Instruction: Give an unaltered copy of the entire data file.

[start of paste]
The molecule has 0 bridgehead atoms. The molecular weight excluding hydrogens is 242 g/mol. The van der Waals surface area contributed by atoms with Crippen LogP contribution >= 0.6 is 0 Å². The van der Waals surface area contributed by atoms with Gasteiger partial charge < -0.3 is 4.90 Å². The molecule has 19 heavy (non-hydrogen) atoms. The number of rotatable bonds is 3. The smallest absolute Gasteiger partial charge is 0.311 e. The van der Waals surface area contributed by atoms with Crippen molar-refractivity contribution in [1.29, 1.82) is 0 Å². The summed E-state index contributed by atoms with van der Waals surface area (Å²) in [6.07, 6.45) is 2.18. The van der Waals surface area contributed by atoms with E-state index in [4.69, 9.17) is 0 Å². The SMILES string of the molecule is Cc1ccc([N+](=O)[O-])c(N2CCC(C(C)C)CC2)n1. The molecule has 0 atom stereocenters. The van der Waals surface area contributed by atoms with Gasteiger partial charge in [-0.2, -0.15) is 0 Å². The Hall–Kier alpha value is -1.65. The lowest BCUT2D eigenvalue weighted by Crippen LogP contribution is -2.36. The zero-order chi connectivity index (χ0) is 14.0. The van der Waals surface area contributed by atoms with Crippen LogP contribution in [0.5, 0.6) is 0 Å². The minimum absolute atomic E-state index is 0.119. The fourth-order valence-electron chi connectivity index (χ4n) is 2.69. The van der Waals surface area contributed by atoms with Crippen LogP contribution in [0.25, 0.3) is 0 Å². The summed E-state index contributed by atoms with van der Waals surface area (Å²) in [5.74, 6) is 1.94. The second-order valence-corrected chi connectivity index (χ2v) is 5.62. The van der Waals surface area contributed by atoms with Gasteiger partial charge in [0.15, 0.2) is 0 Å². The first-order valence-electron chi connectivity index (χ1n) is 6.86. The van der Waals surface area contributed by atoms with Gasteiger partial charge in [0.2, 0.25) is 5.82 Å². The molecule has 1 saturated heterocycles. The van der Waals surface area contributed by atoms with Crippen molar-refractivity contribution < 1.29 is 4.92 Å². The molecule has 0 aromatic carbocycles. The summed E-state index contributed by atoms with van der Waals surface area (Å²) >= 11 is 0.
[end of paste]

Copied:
The molecule has 0 bridgehead atoms. The molecular weight excluding hydrogens is 242 g/mol. The van der Waals surface area contributed by atoms with Crippen LogP contribution >= 0.6 is 0 Å². The van der Waals surface area contributed by atoms with Gasteiger partial charge < -0.3 is 4.90 Å². The molecule has 19 heavy (non-hydrogen) atoms. The number of rotatable bonds is 3. The smallest absolute Gasteiger partial charge is 0.311 e. The van der Waals surface area contributed by atoms with Crippen molar-refractivity contribution in [1.29, 1.82) is 0 Å². The summed E-state index contributed by atoms with van der Waals surface area (Å²) in [6.07, 6.45) is 2.18. The van der Waals surface area contributed by atoms with E-state index in [4.69, 9.17) is 0 Å². The SMILES string of the molecule is Cc1ccc([N+](=O)[O-])c(N2CCC(C(C)C)CC2)n1. The molecule has 0 atom stereocenters. The van der Waals surface area contributed by atoms with Gasteiger partial charge in [-0.2, -0.15) is 0 Å². The Hall–Kier alpha value is -1.65. The lowest BCUT2D eigenvalue weighted by Crippen LogP contribution is -2.36. The zero-order chi connectivity index (χ0) is 14.0. The van der Waals surface area contributed by atoms with Crippen LogP contribution in [0.5, 0.6) is 0 Å². The minimum absolute atomic E-state index is 0.119. The fourth-order valence-electron chi connectivity index (χ4n) is 2.69. The van der Waals surface area contributed by atoms with Crippen LogP contribution in [0.25, 0.3) is 0 Å². The summed E-state index contributed by atoms with van der Waals surface area (Å²) in [5.74, 6) is 1.94. The second-order valence-corrected chi connectivity index (χ2v) is 5.62. The van der Waals surface area contributed by atoms with Gasteiger partial charge in [0.15, 0.2) is 0 Å². The first-order valence-electron chi connectivity index (χ1n) is 6.86. The van der Waals surface area contributed by atoms with Gasteiger partial charge in [0.2, 0.25) is 5.82 Å². The molecule has 1 saturated heterocycles. The van der Waals surface area contributed by atoms with Crippen molar-refractivity contribution < 1.29 is 4.92 Å². The molecule has 0 aromatic carbocycles. The summed E-state index contributed by atoms with van der Waals surface area (Å²) >= 11 is 0.